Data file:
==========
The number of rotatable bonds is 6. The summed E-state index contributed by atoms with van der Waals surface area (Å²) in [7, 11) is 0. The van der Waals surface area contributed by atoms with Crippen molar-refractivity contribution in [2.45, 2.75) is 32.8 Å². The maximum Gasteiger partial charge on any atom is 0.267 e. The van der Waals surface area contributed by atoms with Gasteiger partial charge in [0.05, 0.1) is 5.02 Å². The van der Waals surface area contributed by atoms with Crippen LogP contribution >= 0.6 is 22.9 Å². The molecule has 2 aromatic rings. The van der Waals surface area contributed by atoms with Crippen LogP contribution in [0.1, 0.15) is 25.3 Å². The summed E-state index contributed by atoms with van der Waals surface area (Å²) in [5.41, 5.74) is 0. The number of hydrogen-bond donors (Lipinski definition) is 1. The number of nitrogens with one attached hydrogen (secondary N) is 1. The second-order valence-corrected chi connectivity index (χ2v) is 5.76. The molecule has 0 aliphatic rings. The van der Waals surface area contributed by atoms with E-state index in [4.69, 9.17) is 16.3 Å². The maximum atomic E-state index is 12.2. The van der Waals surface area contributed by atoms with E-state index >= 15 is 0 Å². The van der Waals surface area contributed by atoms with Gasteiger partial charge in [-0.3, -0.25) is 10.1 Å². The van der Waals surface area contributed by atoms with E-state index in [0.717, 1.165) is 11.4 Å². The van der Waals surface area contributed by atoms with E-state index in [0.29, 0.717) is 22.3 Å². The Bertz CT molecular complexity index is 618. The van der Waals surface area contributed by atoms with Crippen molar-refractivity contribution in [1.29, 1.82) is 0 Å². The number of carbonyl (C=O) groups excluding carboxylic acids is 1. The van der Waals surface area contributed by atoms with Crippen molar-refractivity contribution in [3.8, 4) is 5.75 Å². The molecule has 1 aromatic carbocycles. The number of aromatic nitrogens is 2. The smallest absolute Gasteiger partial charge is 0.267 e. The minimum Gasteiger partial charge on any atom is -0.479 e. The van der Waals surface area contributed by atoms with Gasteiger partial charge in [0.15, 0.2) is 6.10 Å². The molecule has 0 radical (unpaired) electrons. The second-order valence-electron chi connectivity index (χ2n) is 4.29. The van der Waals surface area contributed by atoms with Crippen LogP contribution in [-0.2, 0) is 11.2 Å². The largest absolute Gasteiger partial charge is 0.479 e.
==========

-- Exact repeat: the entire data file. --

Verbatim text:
The number of rotatable bonds is 6. The summed E-state index contributed by atoms with van der Waals surface area (Å²) in [7, 11) is 0. The van der Waals surface area contributed by atoms with Crippen molar-refractivity contribution in [2.45, 2.75) is 32.8 Å². The maximum Gasteiger partial charge on any atom is 0.267 e. The van der Waals surface area contributed by atoms with Gasteiger partial charge in [0.05, 0.1) is 5.02 Å². The van der Waals surface area contributed by atoms with Crippen LogP contribution >= 0.6 is 22.9 Å². The molecule has 2 aromatic rings. The van der Waals surface area contributed by atoms with Crippen LogP contribution in [0.1, 0.15) is 25.3 Å². The summed E-state index contributed by atoms with van der Waals surface area (Å²) in [5.41, 5.74) is 0. The number of hydrogen-bond donors (Lipinski definition) is 1. The number of nitrogens with one attached hydrogen (secondary N) is 1. The second-order valence-corrected chi connectivity index (χ2v) is 5.76. The molecule has 0 aliphatic rings. The van der Waals surface area contributed by atoms with E-state index in [4.69, 9.17) is 16.3 Å². The maximum atomic E-state index is 12.2. The van der Waals surface area contributed by atoms with E-state index >= 15 is 0 Å². The van der Waals surface area contributed by atoms with Gasteiger partial charge in [-0.3, -0.25) is 10.1 Å². The van der Waals surface area contributed by atoms with E-state index in [0.717, 1.165) is 11.4 Å². The van der Waals surface area contributed by atoms with E-state index in [0.29, 0.717) is 22.3 Å². The Bertz CT molecular complexity index is 618. The van der Waals surface area contributed by atoms with Crippen molar-refractivity contribution in [1.29, 1.82) is 0 Å². The number of carbonyl (C=O) groups excluding carboxylic acids is 1. The van der Waals surface area contributed by atoms with Crippen molar-refractivity contribution in [3.8, 4) is 5.75 Å². The molecule has 1 aromatic carbocycles. The number of aromatic nitrogens is 2. The smallest absolute Gasteiger partial charge is 0.267 e. The minimum Gasteiger partial charge on any atom is -0.479 e. The van der Waals surface area contributed by atoms with Gasteiger partial charge in [0.15, 0.2) is 6.10 Å². The molecule has 0 radical (unpaired) electrons. The second-order valence-electron chi connectivity index (χ2n) is 4.29. The van der Waals surface area contributed by atoms with Crippen LogP contribution in [-0.2, 0) is 11.2 Å². The largest absolute Gasteiger partial charge is 0.479 e.